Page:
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    • #19024
      The Peony Society
      webmaster
      @the-peony-society
      Topics: 27
      Replies: 9

      If you’d like to comment on this article, please do so below.
      [See the full article at: Valkyrie (74H120-2)]

      Webmaster of The Peony Society

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    • #19025
      Dick
      Participant
      @dick
      Topics: 0
      Replies: 1

      Did anyone ever noticed that although Bill Seidl stated that Sable is a diploid dark red single Lacti it was originally registered as a F2 from Albiflora x Otto Fröbel.
      I guess Sable could be a tet and interesting for breeding and it explains the fertility of Valkyrie and its (supposed) sister seedling Old Soldier. BTW pictures show that Sable (still available in Russia) has a rather poor habitus hence many offspring (Corals etc.) where Otto Fröbel is involved

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    • #19026
      Bob
      Participant
      @bobjohnson
      Topics: 3
      Replies: 32

      Dick,

      My sense has always been that ‘Person’s Sable x Eclipse’ ( apparently used to produce Val and OS ) was one of those chance seedlings that was particularly difficult to get. It’s tall, and it’s plant habit is pretty terrible, and ( If I have the right plant – I got mine from Don H. ) it’s not nearly as dark red as one might expect from Bill’s description, which leads me to believe that there were not a whole lot of Sable x Eclipse seedlings that Person was able to produce. I was never able to get it to make seeds as a pod parent, both here at my place, nor at the A’s either. But like many odd-ball crosses where only one side of the cross was a tet, I assume that it’s pollen is fertile.

      Having said that, I’ve not worked with it much, and I probably should. The reds of the original parents seemed to have come out more in the second generation ( i.e. Val, and OS, one of which I assume is 74H120-2) and show up as well in the third generation in seedlings from the ‘Old Soldier x Valkyrie’ seeds that Bill sent out. I’ve seen…5-6 plants bloomed from this cross ( Nate must have many ! ) and the ones I’ve seen are all characterized by red non-glossy petals. The reds I’ve seen from these OS X Val seedings are all pretty much the same – dark, but not nearly as dark as the blackish-reds that I’ve seen in pictures of ‘Sable” or “Eclipse”. Perhaps because ‘Blushing Princess” does not have much red in it ?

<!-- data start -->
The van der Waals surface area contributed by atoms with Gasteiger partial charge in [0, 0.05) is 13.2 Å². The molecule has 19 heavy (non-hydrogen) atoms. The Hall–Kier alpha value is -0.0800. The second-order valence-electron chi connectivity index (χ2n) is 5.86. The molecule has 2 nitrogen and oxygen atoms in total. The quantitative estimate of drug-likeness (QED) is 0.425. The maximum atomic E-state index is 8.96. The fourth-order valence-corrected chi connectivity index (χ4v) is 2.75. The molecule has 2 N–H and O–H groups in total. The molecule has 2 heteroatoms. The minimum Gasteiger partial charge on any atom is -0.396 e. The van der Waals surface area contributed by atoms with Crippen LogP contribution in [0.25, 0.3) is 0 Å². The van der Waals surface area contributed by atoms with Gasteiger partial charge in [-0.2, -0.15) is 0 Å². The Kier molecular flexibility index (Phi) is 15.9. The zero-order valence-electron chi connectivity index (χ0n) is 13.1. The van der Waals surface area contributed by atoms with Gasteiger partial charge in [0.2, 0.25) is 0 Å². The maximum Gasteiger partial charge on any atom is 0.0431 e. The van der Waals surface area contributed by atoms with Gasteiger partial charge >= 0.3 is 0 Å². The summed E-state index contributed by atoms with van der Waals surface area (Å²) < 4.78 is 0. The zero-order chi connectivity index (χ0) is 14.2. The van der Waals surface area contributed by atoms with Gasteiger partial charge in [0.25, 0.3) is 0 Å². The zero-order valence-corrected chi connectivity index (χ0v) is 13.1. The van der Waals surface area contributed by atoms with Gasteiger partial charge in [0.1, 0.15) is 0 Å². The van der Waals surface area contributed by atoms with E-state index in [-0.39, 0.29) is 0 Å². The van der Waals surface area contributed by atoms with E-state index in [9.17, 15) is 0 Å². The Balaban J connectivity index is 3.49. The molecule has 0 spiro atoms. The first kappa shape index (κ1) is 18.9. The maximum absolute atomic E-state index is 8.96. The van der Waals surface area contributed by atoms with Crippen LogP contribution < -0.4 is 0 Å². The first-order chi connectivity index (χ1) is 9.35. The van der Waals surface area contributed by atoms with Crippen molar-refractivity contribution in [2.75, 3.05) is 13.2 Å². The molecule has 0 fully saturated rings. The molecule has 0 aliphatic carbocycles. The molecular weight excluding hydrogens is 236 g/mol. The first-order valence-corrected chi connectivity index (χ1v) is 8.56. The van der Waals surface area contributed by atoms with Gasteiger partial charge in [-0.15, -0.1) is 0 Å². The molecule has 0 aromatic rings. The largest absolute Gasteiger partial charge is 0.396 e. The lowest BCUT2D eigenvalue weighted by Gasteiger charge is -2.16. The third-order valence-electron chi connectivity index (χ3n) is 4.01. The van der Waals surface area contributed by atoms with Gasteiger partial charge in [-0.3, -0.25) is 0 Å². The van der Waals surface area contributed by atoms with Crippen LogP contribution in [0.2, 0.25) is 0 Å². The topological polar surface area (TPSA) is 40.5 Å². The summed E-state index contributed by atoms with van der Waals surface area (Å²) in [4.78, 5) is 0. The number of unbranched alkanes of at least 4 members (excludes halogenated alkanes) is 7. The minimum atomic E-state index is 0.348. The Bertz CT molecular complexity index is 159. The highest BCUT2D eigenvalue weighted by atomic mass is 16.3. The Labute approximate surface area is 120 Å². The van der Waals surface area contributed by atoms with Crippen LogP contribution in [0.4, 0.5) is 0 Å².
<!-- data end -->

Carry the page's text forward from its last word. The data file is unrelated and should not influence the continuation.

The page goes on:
Using ‘Sable x Eclipse’ on something like ‘Mackinac Grand’ might be a better way to drag the really dark blackish-red out of ‘S x E’ ? Mac G freezes it’s carpals every year at my place, so this may be a cross that’s left up to others.

      Bob Johnson

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    • #20440
      Bob
      Participant
      @bobjohnson
      Topics: 3
      Replies: 32

       

      I found this quote from Bill, when included as part of this particular conversation, to be quite interesting :

      “Wouldn’t ruffling… be great when added into some peony flowers.”

      I believe the seeds Bill mentions were some of the seeds I purchased from him, i.e. ‘Old Soldier x Valkyre’ of which a fair percentage  grew out into red doubles.  I selected the pollen from one of them ( field name “Asterisk”, because of it’s “spikey” flowers) to use in a big hybridizing push that I made at the time of it’s first flowering.   Because it was something totally new to me, I crossed it hard with Salmon Dream, Lemon Chiffon, and Blushing Princess.  I grew out perhaps 200+ seedlings, which all bloomed this year, with even more on the way for this coming spring.  Granted that’s a lot of seedlings to select from, but even so, among each of those crosses, a few seedlings from each were notably ruffled, in a particularly noteworthy manner that I’ve not seen in any other peonies that I know of.  Although only the tiniest percentage were red (which seems recessive when used on the pod parents I chose) the determining factor in each seems to be their OS X Val parentage.